With a captivating lead performance, Oldroyd’s subversive debut is chilling.
Sickening but revelatory, Ducournau’s body-horror drama leaves an aptly disconcerting aftertaste.
With engagingly tense, crumbling performances from his leading couple, Farhardi expertly tips us into a despairing morality play.
Peele’s innovative horror-satire uses white liberal racism incisively as the source of its pervasive, unsettling terror.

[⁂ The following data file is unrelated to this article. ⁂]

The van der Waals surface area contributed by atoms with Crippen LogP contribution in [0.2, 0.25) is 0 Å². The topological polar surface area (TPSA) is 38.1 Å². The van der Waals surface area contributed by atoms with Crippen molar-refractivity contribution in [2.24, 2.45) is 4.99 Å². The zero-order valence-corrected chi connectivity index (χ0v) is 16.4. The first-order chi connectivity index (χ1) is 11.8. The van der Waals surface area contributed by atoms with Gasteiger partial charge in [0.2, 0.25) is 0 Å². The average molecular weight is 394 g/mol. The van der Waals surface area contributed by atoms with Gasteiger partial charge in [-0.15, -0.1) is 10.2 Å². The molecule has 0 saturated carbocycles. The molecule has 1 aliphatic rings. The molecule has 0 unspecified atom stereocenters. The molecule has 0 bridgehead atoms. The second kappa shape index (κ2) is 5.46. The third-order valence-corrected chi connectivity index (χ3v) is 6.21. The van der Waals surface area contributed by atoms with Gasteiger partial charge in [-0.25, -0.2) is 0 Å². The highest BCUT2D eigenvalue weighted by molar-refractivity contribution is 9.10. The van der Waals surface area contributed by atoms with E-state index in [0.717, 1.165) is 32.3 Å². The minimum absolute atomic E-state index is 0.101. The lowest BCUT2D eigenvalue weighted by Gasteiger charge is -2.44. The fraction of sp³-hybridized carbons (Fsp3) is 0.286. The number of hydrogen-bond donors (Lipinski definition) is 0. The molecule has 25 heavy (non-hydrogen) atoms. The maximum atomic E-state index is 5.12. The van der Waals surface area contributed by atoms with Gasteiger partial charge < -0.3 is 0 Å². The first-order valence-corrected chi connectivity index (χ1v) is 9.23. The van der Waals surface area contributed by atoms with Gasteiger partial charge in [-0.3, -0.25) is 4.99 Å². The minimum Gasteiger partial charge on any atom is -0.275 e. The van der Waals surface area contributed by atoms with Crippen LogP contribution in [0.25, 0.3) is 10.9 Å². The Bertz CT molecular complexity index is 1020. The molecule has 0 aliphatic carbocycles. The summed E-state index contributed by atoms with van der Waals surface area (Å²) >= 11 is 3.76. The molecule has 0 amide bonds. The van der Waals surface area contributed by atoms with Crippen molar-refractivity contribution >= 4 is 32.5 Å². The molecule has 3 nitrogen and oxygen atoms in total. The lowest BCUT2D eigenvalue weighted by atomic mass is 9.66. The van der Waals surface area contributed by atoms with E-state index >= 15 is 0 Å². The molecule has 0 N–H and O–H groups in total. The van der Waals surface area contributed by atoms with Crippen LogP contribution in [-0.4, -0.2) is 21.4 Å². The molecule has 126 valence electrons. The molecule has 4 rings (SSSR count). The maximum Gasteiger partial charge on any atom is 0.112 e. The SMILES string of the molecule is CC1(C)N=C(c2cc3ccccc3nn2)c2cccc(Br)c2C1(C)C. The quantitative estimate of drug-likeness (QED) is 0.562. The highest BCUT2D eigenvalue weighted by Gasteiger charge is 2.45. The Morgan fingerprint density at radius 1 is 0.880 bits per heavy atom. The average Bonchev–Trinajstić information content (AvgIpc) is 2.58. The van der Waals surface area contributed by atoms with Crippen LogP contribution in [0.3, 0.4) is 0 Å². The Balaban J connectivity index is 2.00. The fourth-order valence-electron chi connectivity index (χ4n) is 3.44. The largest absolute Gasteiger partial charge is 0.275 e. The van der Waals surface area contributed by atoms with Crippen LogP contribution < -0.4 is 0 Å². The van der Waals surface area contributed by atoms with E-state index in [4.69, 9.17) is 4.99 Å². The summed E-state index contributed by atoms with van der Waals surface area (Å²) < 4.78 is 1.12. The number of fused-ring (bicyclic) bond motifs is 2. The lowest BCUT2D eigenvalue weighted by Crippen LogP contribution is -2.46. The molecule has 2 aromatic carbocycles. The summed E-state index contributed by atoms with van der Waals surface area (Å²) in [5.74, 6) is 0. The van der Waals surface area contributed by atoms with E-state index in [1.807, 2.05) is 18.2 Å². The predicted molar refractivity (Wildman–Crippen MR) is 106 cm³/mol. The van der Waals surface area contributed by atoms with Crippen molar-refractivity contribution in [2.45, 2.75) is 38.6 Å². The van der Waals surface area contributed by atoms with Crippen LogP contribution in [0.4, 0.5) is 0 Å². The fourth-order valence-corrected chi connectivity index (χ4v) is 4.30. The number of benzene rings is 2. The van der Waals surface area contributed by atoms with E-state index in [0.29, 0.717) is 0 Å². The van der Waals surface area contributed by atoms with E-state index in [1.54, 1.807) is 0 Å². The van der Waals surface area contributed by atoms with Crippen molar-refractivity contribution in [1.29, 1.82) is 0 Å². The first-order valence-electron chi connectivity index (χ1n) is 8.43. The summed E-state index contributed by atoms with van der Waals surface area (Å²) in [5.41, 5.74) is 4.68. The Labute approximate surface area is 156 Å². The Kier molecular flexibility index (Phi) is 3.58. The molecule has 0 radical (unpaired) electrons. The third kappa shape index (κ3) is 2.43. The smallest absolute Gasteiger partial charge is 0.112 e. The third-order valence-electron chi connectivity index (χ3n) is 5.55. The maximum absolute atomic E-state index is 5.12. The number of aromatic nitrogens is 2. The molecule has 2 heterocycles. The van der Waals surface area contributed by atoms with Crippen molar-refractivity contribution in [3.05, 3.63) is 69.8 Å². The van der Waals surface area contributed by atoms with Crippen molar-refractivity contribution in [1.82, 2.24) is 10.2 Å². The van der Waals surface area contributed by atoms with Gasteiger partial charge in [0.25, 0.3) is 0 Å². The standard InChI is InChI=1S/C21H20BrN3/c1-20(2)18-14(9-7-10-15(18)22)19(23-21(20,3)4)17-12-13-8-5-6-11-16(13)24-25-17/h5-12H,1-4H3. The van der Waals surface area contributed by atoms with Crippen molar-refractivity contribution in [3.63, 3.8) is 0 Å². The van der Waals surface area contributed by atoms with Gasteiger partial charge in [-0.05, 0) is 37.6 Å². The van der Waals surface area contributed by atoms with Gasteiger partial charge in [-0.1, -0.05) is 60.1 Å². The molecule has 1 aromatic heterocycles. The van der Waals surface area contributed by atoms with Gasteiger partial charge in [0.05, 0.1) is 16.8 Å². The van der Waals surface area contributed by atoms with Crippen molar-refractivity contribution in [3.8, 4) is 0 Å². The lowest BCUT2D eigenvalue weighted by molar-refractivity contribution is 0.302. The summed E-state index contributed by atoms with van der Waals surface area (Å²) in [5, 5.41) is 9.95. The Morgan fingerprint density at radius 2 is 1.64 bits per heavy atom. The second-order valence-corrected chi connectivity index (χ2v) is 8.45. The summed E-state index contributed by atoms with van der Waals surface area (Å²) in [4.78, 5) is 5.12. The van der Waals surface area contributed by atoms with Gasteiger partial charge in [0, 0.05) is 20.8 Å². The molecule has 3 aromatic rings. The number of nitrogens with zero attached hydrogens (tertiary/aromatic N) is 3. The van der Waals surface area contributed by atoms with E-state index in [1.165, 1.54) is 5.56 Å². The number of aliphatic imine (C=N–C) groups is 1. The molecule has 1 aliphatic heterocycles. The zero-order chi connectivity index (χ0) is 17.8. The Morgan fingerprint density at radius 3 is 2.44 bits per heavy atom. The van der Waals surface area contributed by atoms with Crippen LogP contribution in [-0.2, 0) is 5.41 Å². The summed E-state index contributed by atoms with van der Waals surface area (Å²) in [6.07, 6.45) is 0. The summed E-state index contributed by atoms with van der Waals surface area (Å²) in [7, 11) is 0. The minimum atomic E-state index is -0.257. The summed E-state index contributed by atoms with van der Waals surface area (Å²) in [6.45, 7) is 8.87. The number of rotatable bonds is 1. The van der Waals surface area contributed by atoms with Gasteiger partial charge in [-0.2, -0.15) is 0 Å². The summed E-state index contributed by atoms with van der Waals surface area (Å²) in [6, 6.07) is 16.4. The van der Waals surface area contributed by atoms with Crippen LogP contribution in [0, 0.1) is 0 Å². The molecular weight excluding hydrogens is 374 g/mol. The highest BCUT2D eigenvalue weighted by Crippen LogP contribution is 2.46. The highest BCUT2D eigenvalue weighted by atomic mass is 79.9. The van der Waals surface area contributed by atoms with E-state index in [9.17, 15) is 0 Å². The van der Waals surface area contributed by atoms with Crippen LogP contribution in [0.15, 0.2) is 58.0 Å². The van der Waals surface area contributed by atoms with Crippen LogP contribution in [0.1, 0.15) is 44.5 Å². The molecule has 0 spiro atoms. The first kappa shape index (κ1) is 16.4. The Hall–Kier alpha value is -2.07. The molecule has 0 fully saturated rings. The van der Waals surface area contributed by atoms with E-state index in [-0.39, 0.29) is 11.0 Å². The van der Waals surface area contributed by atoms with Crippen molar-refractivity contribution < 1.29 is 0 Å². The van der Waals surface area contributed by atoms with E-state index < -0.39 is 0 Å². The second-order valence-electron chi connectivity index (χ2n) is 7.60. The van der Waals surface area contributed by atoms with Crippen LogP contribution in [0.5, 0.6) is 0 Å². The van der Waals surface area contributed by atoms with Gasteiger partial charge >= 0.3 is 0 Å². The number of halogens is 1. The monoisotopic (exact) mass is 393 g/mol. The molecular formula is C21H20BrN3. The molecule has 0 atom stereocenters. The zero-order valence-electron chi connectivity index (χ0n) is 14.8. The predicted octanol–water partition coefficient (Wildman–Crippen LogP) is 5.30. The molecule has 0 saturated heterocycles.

Jackman and Stewart’s final outing is satisfyingly conclusive in Mangold’s mournful but viscerally brutal film.
Farce, surrealism and poignancy blend in Ade’s tragicomedy on the disappointments and regrets between an eccentric father and his stricken daughter.
Mills’ quirky, unconventional comedy-drama is strangely intriguing as a snapshot capturing the zeitgeist of late 70s California and as a reflection on how time shapes our identities and relationships.
Gibson’s beatification of pacifist medic Desmond T. Doss has major problems in the telling of his remarkable true story.